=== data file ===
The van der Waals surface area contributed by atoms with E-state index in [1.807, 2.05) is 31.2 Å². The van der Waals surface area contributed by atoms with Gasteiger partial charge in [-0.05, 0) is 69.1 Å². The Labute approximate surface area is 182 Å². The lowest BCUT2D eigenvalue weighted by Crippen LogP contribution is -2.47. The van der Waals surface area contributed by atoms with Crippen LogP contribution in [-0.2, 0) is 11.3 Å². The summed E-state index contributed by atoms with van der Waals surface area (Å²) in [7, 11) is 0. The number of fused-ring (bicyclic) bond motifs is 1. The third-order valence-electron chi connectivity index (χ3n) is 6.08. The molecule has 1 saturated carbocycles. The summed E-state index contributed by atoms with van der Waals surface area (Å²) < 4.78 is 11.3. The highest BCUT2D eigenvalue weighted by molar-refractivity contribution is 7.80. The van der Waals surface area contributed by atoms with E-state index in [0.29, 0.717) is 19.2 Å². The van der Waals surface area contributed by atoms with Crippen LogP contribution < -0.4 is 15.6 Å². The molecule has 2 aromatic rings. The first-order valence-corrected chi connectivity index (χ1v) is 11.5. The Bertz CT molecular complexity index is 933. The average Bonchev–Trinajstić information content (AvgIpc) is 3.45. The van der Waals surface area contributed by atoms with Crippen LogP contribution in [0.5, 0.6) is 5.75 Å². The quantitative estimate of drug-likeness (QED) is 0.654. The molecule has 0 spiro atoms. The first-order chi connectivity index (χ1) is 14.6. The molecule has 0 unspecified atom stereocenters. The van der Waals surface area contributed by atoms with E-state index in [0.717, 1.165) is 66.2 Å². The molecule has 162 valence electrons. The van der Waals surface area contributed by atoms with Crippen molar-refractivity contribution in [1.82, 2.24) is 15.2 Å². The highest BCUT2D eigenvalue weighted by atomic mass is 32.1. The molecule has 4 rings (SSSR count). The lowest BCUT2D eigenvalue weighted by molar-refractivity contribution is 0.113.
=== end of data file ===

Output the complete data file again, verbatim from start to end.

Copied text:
The van der Waals surface area contributed by atoms with E-state index in [1.807, 2.05) is 31.2 Å². The van der Waals surface area contributed by atoms with Gasteiger partial charge in [-0.05, 0) is 69.1 Å². The Labute approximate surface area is 182 Å². The lowest BCUT2D eigenvalue weighted by Crippen LogP contribution is -2.47. The van der Waals surface area contributed by atoms with Crippen LogP contribution in [-0.2, 0) is 11.3 Å². The summed E-state index contributed by atoms with van der Waals surface area (Å²) in [7, 11) is 0. The number of fused-ring (bicyclic) bond motifs is 1. The third-order valence-electron chi connectivity index (χ3n) is 6.08. The molecule has 1 saturated carbocycles. The summed E-state index contributed by atoms with van der Waals surface area (Å²) < 4.78 is 11.3. The highest BCUT2D eigenvalue weighted by molar-refractivity contribution is 7.80. The van der Waals surface area contributed by atoms with E-state index in [0.29, 0.717) is 19.2 Å². The van der Waals surface area contributed by atoms with Crippen LogP contribution < -0.4 is 15.6 Å². The molecule has 2 aromatic rings. The first-order valence-corrected chi connectivity index (χ1v) is 11.5. The Bertz CT molecular complexity index is 933. The average Bonchev–Trinajstić information content (AvgIpc) is 3.45. The van der Waals surface area contributed by atoms with Crippen LogP contribution in [0.5, 0.6) is 5.75 Å². The quantitative estimate of drug-likeness (QED) is 0.654. The molecule has 0 spiro atoms. The first-order chi connectivity index (χ1) is 14.6. The molecule has 0 unspecified atom stereocenters. The van der Waals surface area contributed by atoms with E-state index in [0.717, 1.165) is 66.2 Å². The molecule has 162 valence electrons. The van der Waals surface area contributed by atoms with Crippen molar-refractivity contribution in [1.82, 2.24) is 15.2 Å². The highest BCUT2D eigenvalue weighted by atomic mass is 32.1. The molecule has 4 rings (SSSR count). The lowest BCUT2D eigenvalue weighted by molar-refractivity contribution is 0.113.